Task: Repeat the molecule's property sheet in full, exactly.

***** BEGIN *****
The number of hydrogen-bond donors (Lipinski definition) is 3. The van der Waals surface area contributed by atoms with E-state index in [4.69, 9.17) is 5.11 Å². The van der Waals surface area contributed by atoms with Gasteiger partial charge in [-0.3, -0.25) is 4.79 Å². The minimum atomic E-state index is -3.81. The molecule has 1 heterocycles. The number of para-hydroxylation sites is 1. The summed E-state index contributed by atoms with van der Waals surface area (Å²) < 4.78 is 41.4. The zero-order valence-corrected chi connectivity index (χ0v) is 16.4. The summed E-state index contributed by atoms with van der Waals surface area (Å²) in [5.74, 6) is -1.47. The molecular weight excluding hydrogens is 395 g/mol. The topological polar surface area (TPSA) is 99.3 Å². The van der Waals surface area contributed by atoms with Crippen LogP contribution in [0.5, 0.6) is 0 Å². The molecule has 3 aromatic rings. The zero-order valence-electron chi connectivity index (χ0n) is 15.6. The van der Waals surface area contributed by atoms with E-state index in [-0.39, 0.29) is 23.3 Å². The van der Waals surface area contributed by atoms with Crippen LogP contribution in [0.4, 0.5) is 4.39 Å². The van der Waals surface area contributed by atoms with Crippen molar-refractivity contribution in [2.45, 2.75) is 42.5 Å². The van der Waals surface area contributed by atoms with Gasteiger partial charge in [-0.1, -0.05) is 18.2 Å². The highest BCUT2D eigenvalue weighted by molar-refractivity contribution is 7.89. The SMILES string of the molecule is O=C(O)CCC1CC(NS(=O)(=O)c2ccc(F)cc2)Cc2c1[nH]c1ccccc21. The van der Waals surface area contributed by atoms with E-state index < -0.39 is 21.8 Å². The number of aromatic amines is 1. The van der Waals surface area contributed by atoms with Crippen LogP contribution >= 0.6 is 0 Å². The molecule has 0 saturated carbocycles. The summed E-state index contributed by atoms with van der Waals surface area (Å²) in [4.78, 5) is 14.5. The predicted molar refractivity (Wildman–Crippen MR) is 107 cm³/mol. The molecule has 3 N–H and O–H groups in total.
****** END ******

The number of hydrogen-bond donors (Lipinski definition) is 3. The van der Waals surface area contributed by atoms with E-state index in [4.69, 9.17) is 5.11 Å². The van der Waals surface area contributed by atoms with Gasteiger partial charge in [-0.3, -0.25) is 4.79 Å². The minimum atomic E-state index is -3.81. The molecule has 1 heterocycles. The number of para-hydroxylation sites is 1. The summed E-state index contributed by atoms with van der Waals surface area (Å²) < 4.78 is 41.4. The zero-order valence-corrected chi connectivity index (χ0v) is 16.4. The summed E-state index contributed by atoms with van der Waals surface area (Å²) in [5.74, 6) is -1.47. The molecular weight excluding hydrogens is 395 g/mol. The topological polar surface area (TPSA) is 99.3 Å². The van der Waals surface area contributed by atoms with Crippen LogP contribution in [0.5, 0.6) is 0 Å². The molecule has 3 aromatic rings. The zero-order valence-electron chi connectivity index (χ0n) is 15.6. The van der Waals surface area contributed by atoms with E-state index in [-0.39, 0.29) is 23.3 Å². The van der Waals surface area contributed by atoms with Crippen LogP contribution in [0.4, 0.5) is 4.39 Å². The van der Waals surface area contributed by atoms with Crippen molar-refractivity contribution in [2.45, 2.75) is 42.5 Å². The van der Waals surface area contributed by atoms with Gasteiger partial charge in [-0.1, -0.05) is 18.2 Å². The highest BCUT2D eigenvalue weighted by molar-refractivity contribution is 7.89. The SMILES string of the molecule is O=C(O)CCC1CC(NS(=O)(=O)c2ccc(F)cc2)Cc2c1[nH]c1ccccc21. The van der Waals surface area contributed by atoms with E-state index < -0.39 is 21.8 Å². The number of aromatic amines is 1. The van der Waals surface area contributed by atoms with Crippen LogP contribution >= 0.6 is 0 Å². The molecule has 0 saturated carbocycles. The summed E-state index contributed by atoms with van der Waals surface area (Å²) in [4.78, 5) is 14.5. The predicted molar refractivity (Wildman–Crippen MR) is 107 cm³/mol. The molecule has 3 N–H and O–H groups in total.